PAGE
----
Clinical Research Support Office/CRSO
D. Strategies and Tools for Sharing Best Practices in Regulatory Support and Advocacy
The Rockefeller University Center for Clinical and Translational Research is committed to sharing and adopting Best Practices in collaboration with the National CTSA Consortium Steering Committee. A Proposal to develop the Picker Clinical Research Perception of care Survey as a validated tool to benchmark outcomes of Clinical Research Regulatory Support, Education, Research Subject Safety and other programs across the CTSAs is in its pilot stage of development. Project pilot and outcome data will be submitted to the National CTSA Consortium Steering Committee Initiative for consideration as it becomes available.
The original Picker survey instrument was used by general hospitals and academic medical centers to assess overall hospital performance and identify areas for improvement. Additional elements were developed by the NIH Clinical Center to incorporate questions aimed at measuring key aspects of clinical research human protections, focusing on the quality of the informed consent process and other aspects of subjects' rights. In collaboration with the Clinical Center, the survey was adopted by the Rockefeller University Hospital and GCRC and has been used continuously at RUH since 2003. One example of the value of the instrument as an outcome assessment tool can be gleaned from the responses to the participant question, "When can you stop participation in the study." 84.5% of respondents answered correctly, "At any time for any reason", but 11.5% answered "Only when the protocol is over." and 3.8% answered that they "Do not know" when they could stop. Even though the percentage of individuals who did not know the correct answer in our sample (15%) is much lower than the 55% reported by a study of Informed Consent comprehension at Johns Hopkins University (Sugarman et. al 2005), the survey outcome measures still helped to focus our education initiatives for investigators and research nurses on insuring that all participants understood that they could leave a study at any time for any reason. The Picker Survey has also provided useful feedback for the design of Informed Consent Forms. Thus, the pressure to make Informed Consent forms shorter and simpler has led to recommendations to minimize the description of mild or common side effects in favor of conveying the most severe albeit rare expected adverse events. Interestingly, our Picker survey results showed that 50% of participants wanted to know more about common but not serious risks of the study. These results, over time, inform CRSO advocacy policies and actions. We have also used the companion Employee Survey, which provides added and complementary information about areas in need of performance improvement. For instance, participant responses indicating a desire for improved discharge instructions complemented responses from research nurses requesting more information from research teams on discharge instructions. In response to these findings, new initiatives were developed to improve communication and harmonize written procedures.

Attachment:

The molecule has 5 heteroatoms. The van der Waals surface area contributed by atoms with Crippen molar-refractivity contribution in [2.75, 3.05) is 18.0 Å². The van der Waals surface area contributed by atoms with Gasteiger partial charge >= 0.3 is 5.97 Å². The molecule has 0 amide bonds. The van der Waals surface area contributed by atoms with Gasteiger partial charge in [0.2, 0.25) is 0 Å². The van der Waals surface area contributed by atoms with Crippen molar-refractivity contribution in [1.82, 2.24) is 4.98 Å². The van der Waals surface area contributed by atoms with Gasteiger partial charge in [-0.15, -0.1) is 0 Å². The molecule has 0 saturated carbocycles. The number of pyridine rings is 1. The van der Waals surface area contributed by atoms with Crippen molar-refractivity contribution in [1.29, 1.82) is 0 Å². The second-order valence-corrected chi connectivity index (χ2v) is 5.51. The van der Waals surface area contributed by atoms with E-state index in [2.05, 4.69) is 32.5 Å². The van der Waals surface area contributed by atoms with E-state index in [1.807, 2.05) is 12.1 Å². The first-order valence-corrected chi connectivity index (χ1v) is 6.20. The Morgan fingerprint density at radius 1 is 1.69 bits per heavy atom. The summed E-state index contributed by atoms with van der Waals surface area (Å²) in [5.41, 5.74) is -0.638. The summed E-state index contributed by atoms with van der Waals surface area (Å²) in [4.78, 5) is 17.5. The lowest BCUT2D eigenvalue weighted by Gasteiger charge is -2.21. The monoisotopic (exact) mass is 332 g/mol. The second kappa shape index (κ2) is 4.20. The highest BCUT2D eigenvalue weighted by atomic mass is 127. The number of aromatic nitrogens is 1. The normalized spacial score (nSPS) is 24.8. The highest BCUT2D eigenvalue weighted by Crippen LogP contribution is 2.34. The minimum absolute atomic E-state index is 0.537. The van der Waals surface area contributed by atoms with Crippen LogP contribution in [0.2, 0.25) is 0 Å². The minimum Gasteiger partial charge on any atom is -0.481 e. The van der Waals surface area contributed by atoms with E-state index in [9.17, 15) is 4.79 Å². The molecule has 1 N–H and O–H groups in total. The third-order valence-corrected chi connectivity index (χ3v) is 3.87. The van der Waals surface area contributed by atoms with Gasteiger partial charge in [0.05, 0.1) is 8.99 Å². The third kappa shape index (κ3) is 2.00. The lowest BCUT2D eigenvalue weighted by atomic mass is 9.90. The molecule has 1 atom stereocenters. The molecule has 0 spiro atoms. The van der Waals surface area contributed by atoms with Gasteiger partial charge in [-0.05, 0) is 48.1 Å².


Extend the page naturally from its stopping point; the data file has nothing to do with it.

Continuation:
An Advisory Committee is being assembled to assist in the further development of the Picker Clinical Research Perception of Care Survey, guiding revision and validation of the questions, and adding questions to evaluate the process of recruitment (patient survey) and the effects of educational programs in our Center and a selected sample of CTSA Centers and GCRCs. Properly validated, the survey may be a very valuable tool for assessing outcome measures in clinical research, and for benchmarking those findings. Findings will be shared with the National Consortium Steering committee for consideration or development of best practices.
Sugarman J, Lavori PW, Boeger M, Cain C, Edson R, Morrison V, Yeh SS. "Evaluating the quality of informed consent." Clinical Trials 2005;2:1-8.